Jewish World Review June 3, 2003 / 3 Sivan, 5763
Curing what ails us
http://www.jewishworldreview.com | Economic recovery is taking hold, and the stock market has taken a positive turn, but a lot of people in this country are still struggling financially.
While millions of middle-income Americans have felt the strain of corporate layoffs and 401(k) losses, the greatest burden for many middle-income Americans is having to live without health insurance.
Republicans and Democrats, in the wind-up to the presidential election next year, are advancing proposals to provide health insurance for the estimated 41 million people who have been without coverage at some point in the past year. Plans offered by the candidates and the White House range from the bold but excessively expensive to the inadequate but prudent.
I hope this presidential campaign produces real solutions. Whether you look at this monumental social problem from the perspective of a humanitarian or a hard-boiled pragmatist, the need for a solution is clear. And while politics will be necessary to ultimately resolve the issue, the needs of millions of our fellow citizens transcend partisan politics.
The need for health insurance is not limited to the elderly or the poor. In fact, 57 percent of the newly uninsured are from households with an annual income of $75,000 or more. According to Ken Pollack of Families USA, "Over the course of the last two years, almost one out of three non-elderly Americans were uninsured for some period of time, so this reaches very deeply into the middle class."
This problem also extends beyond the ranks of the unemployed. Insurance premiums are rising. Small-business owners, in too many cases, simply cannot afford adequate coverage for themselves or their employees. Five years ago, company-sponsored health insurance cost about $3,800 per employee. It now costs almost $6,000 per employee. And during the past two years, spending on health care has increased by more than $200 billion - a jump of nearly 17 percent - primarily because of the rising cost of prescription drugs.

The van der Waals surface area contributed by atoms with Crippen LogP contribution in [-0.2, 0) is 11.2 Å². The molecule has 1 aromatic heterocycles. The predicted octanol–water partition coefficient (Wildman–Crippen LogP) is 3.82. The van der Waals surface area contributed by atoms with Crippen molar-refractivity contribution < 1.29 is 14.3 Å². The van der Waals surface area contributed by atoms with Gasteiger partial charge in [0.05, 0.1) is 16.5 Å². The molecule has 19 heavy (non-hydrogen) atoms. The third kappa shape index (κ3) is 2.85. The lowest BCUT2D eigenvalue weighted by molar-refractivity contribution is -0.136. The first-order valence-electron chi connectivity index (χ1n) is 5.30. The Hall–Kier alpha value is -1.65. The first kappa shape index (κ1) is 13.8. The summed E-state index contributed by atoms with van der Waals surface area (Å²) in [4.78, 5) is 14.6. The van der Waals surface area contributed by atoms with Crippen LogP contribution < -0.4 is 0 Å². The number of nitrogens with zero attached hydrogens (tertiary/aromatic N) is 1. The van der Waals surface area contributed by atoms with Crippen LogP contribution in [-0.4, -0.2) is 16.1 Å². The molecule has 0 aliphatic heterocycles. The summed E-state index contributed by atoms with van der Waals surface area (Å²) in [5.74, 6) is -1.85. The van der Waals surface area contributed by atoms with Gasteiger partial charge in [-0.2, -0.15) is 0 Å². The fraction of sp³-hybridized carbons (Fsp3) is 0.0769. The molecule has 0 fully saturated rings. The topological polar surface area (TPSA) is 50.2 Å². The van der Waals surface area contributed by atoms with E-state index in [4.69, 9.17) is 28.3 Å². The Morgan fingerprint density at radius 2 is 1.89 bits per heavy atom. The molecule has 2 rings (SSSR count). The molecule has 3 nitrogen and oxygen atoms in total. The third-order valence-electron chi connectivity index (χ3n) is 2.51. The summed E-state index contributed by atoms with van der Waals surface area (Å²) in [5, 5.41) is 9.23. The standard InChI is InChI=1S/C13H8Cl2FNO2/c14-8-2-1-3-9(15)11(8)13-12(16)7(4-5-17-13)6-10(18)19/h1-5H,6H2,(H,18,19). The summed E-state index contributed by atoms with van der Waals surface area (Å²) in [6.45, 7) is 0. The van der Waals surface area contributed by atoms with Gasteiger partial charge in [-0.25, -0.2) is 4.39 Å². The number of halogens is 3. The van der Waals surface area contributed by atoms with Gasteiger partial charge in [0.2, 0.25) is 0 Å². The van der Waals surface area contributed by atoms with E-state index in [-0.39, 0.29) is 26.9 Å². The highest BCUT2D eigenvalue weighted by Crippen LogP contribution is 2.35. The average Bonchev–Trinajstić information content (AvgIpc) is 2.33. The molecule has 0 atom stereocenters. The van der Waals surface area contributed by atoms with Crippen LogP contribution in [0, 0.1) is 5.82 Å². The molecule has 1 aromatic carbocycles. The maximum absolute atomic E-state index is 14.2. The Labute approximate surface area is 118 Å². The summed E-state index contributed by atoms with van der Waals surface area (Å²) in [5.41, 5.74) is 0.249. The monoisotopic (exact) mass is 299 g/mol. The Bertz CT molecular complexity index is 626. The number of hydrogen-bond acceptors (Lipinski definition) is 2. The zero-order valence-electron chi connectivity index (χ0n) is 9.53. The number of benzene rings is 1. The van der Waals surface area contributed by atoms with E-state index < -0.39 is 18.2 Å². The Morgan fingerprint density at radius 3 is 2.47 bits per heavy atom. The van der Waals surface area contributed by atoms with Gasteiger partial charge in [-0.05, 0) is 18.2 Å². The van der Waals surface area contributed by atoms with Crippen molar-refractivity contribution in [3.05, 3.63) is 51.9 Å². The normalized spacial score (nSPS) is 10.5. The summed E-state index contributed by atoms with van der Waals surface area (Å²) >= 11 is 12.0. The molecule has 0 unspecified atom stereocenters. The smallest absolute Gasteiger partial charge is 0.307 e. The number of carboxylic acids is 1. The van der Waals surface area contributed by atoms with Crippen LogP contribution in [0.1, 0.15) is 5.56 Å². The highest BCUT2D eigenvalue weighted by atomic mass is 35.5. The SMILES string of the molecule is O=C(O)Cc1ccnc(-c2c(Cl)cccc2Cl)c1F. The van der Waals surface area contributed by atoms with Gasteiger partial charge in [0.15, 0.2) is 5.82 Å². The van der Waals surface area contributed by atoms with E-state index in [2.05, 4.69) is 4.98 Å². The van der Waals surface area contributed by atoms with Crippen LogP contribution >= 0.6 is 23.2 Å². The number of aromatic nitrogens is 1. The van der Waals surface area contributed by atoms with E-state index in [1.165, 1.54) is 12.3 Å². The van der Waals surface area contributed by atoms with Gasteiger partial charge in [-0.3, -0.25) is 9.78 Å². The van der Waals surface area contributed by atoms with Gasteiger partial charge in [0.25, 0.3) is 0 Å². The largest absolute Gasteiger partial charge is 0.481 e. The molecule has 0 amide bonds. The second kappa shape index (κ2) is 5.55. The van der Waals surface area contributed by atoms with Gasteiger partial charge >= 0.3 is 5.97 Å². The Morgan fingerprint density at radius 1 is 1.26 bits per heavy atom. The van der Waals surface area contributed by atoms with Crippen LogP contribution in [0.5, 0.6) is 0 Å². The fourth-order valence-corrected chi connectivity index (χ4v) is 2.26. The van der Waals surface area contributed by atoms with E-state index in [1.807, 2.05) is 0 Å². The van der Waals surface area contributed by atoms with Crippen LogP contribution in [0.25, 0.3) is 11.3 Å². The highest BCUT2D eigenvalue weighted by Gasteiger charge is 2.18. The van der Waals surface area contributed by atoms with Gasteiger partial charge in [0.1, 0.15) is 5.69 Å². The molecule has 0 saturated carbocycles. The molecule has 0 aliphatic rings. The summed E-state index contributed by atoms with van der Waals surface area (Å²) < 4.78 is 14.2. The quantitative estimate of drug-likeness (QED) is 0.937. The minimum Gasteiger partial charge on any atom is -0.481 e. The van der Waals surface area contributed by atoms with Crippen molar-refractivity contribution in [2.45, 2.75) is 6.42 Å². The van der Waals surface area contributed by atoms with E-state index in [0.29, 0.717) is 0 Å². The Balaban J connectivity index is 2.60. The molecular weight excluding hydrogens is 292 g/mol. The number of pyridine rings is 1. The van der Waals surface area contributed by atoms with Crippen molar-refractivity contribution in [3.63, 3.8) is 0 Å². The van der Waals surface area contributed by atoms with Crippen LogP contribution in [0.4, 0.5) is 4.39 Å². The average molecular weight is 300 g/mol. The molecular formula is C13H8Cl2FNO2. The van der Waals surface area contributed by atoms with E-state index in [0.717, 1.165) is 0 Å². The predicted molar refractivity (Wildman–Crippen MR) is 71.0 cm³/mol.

Several states, including Maine, Illinois and Hawaii, have come up with plans to try to ease the burden of uninsured people who need prescription drugs but can't afford them. The Maine plan will allow the state government to negotiate lower prices from drug companies, which would result in a 25 percent discount to the uninsured. The drug companies tried to block the plan in court, arguing that the lower prices would hurt their earnings and revenues, and even impede the research and development of new drugs.
Winton Gibbons, a senior analyst at William Blair & Company, points out that it would only take "2 to 3 percent of the total population of Maine who aren't buying prescription drugs to now buy drugs with the discount of 25 percent (for the pharmaceutical companies) to be at break even."
Although, the Supreme Court sided with the state of Maine, the federal government still wants to intrude upon the Maine RX plan. Maine Governor John Baldacci told me last week that he and the Maine Legislature plan to have the program up and running later this year. Good for him, and good for the people in the state of Maine.
But what about the rest of us?
Candidates for the Democratic presidential nomination, led by Rep. Richard Gephardt, are pushing this issue to the forefront. Gephardt's proposal to provide tax credits for employers to provide health care insurance is expensive, but perhaps it's workable.
Sen. John Kerry and former Vermont Gov. Howard Dean are making proposals of their own, and so will Sen. Joe Lieberman. Senate Majority Leader Bill Frist will put forward a plan in June.
It costs hospitals and doctors more than $35 billion to care for those who are uninsured, and there is a crushing burden on millions of Americans who have to spend their last dollar and borrow money for their health care. That's just wrong.
A Kaiser Family Foundation study estimates that proper health care assured through health insurance adds not only healthy years of life for each individual, but also boosts their annual earnings by 10 percent to 30 percent. And that, of course, adds to our national wealth.
The humanitarian need for health-care coverage is overwhelming, and the economics are absolutely compelling.
It's time to cure what ails us.
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